Cosby's Trial Shows Why So Many Rape Victims Refuse To Come Forward

The hung jury in Bill Cosby's case is a reminder how hard it is to prosecute sexual assault allegations.

Here is what has happened.

More than 60 women came forward, alleging stand-up comedian Bill Cosby sexually assaulted them in "eerily similar ways."

Some of these incidents dated back decades, while others were more recent. Of all his alleged victims, only a former Temple University employee was able to pursue her case in  a court.

The verdict was to be handed down by a jury. This should have been simple, given that multiple women had come forward with testimonies of a painful experience. The jury knew that the alleged perpetrator had a pattern when it came to assault, a notion that almost all stories corroborated — and a pattern Cosby admitted to in previous testimony.

But Cosby’s trial on three counts of aggravated indecent assault ended in a mistrial, as after more than 50 hours of deliberation, the jury said they were "hopelessly deadlocked" on the charges.

This just goes to show how difficult it is to get sexual assaults prosecuted.

Experts admitted this was a classic case of "he said, she said," even with Cosby's admissions. Perhaps the jury was reluctant to convict "America's dad," who allegedly assaulted guest stars on his show. Or perhaps in their minds, what Cosby might have done was evil and unfair to his wife, but it was not assault. 

Sexual assaults don't just play out in dark alleyways and abandoned parks. Many people still think rape is only when the victim is attacked, usually brutally, by people they do not know. In fact, 70 percent of rapes are committed by someone known to the victim.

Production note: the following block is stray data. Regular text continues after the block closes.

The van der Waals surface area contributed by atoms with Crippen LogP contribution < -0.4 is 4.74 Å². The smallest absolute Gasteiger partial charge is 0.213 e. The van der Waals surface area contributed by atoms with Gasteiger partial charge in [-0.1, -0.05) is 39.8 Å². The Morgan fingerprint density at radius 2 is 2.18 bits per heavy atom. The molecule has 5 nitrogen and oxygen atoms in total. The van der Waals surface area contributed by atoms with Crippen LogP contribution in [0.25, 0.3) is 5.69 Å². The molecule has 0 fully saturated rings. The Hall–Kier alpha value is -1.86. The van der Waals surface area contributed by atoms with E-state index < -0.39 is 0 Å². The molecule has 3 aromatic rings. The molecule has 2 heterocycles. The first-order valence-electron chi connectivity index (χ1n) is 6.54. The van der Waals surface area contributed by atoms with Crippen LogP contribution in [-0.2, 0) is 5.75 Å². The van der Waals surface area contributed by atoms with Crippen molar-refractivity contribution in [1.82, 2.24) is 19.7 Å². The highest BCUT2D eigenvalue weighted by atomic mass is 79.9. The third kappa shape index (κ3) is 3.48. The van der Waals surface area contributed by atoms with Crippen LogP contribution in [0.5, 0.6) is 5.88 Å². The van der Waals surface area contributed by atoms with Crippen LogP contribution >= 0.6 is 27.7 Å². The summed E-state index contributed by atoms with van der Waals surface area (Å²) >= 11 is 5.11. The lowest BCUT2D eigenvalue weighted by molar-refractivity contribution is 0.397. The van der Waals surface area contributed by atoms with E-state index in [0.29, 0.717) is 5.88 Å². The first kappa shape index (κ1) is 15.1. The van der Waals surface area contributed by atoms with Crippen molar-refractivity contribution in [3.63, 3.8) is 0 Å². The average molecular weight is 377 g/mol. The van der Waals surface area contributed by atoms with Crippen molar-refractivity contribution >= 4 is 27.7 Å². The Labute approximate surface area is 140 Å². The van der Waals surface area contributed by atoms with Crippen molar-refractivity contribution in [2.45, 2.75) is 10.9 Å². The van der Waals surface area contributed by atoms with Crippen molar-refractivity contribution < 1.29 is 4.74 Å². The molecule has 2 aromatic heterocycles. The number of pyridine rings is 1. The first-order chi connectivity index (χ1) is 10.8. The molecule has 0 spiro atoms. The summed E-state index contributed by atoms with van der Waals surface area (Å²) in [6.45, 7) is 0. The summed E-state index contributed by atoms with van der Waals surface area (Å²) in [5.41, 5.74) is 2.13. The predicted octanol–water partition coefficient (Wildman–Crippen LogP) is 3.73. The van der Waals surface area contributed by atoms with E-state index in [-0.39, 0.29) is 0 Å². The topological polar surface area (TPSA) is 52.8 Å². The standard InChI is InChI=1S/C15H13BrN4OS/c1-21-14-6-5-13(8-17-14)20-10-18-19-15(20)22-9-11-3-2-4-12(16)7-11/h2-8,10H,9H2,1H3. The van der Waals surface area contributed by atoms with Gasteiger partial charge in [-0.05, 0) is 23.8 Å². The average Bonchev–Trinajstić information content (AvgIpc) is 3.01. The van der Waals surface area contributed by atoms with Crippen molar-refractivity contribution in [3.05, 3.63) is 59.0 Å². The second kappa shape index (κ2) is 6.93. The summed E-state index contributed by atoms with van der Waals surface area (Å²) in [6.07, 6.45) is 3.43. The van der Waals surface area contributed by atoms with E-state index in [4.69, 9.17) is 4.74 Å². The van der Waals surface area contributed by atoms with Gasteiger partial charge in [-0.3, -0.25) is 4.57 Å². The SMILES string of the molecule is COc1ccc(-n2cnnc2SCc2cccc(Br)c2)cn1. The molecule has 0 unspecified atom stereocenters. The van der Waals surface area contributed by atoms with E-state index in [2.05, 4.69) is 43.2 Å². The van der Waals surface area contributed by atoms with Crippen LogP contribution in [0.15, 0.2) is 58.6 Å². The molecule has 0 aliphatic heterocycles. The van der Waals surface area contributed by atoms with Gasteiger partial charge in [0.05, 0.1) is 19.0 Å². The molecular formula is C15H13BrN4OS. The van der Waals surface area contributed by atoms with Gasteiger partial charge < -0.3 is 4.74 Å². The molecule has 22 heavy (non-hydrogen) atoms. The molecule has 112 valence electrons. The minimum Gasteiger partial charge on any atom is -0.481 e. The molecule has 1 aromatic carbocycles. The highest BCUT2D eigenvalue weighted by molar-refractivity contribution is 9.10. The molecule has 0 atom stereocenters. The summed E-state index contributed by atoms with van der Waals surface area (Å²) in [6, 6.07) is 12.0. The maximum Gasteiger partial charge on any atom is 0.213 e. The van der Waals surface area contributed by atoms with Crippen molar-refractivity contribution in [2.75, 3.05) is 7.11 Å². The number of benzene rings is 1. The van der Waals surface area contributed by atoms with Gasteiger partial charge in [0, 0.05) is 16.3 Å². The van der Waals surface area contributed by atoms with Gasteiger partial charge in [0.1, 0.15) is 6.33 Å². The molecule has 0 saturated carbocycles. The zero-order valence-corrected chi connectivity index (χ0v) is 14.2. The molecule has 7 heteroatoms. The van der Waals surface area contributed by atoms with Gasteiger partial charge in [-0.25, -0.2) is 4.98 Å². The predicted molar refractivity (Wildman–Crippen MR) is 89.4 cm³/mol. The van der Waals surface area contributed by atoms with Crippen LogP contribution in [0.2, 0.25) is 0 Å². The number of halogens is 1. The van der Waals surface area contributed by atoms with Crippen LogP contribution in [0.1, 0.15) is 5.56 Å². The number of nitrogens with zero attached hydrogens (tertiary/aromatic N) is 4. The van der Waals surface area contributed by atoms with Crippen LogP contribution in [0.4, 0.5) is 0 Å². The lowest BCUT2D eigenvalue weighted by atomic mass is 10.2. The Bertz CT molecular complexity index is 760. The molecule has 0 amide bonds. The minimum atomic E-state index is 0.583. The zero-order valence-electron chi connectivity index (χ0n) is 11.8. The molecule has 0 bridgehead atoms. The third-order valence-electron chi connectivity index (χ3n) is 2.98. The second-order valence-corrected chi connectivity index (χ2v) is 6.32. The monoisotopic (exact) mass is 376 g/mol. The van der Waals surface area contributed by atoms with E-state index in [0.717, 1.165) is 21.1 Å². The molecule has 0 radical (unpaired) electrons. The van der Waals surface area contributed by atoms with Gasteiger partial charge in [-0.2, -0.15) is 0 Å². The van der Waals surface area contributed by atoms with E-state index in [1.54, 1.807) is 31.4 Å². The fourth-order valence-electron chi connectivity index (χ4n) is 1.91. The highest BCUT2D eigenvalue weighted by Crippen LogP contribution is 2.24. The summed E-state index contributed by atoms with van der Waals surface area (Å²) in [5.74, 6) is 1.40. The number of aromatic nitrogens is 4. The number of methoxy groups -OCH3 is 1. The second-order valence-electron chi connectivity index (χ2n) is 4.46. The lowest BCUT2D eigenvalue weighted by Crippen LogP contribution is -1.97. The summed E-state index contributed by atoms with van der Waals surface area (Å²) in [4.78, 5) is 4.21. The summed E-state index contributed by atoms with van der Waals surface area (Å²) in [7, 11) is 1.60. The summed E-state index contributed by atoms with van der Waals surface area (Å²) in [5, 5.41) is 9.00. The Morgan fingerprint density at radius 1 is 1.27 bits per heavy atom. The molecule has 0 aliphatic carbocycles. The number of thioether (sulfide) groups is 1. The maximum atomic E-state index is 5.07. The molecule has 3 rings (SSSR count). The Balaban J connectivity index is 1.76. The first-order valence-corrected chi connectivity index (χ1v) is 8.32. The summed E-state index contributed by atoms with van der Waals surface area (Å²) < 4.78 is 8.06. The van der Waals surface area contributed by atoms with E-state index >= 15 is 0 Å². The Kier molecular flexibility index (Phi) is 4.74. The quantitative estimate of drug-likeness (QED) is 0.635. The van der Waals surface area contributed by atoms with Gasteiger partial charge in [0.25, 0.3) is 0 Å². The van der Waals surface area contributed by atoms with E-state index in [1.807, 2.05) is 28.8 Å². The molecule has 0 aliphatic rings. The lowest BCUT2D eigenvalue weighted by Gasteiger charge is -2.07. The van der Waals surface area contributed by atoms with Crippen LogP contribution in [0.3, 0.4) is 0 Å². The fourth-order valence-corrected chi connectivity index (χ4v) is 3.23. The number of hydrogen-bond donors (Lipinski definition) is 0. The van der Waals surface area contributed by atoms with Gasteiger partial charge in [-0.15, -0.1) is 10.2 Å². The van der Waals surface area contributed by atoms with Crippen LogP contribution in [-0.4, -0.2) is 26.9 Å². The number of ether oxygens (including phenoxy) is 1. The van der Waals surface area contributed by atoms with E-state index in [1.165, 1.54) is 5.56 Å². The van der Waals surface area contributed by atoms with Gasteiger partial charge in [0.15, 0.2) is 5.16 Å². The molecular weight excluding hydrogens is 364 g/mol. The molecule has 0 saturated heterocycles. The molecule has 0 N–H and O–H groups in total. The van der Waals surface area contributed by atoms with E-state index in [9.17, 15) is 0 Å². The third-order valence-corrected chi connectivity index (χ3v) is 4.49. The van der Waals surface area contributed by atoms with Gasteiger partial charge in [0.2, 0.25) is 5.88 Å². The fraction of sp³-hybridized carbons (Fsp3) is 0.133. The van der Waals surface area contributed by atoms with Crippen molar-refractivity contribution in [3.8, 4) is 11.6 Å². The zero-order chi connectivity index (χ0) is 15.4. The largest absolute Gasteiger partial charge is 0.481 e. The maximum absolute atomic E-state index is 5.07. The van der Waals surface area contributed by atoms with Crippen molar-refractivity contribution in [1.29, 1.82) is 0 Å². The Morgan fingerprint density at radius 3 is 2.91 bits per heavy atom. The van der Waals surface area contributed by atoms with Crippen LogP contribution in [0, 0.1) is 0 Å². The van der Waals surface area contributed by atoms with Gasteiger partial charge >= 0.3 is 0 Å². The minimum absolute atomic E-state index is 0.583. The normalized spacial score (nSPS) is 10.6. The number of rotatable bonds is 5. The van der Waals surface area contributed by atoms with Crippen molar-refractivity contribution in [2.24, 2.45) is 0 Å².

There is still some hesitance to accept even family members, friends, or in this case, well-known celebrities, can also assault people.

The verdict of Cosby's case shows exactly why so many sexual assault survivors are reluctant to come forward. They are worried the world won't believe them, that they'd be ridiculed or worse, they will be blamed for the crime.

All of these things have happened to Cosby accusers. It's unfair and gross. 

Hollywood also had a hard time digesting this judgment.

Actress and producer Lena Dunham rightly saw this as the erasure of the experience of many survivors of assault.

Many celebrities responded by calling for a retrial.

Some wonder how an unbiased jury will ever be found.

Others, however, saw racial motivations in the trial.

While one may lament the decision of the jury now, they should remember this was not a one-off incident and the justice system will not transform until society does.

This tweet perfectly summed up the times we are living in now.

"So as long as we have a public that remains largely misinformed about sexual assault, it's difficult to have a jury pool that prosecutors feel confident they can work with for most sexual assault cases," Kristen Houser, executive director at AEquitas: The Prosecutors' Resource on Violence Against Women, who spent 25 years advocating on behalf of sexual assault victims, told Mic.

"Most cases are committed between people who already know one another. It's happening within families, within social circles, and it is not a crime that normally has any kind of gratuitous violence. Weapons aren't usually involved. There aren't additional injuries aside from the assault."

There are 321,500 victims of rape and sexual assault each year in the United States, and even that number may be underreported given that most incidents go unreported.

In fact, one in six women in the U.S. has been a victim of attempted or completed rape and there's one sexual assault every 98 seconds in the country, according to the Rape, Abuse and Incest National Network.

Out of every 1,000 sexual assault cases, only seven lead to criminal convictions.

Banner/thumbnail credit: Reuters 

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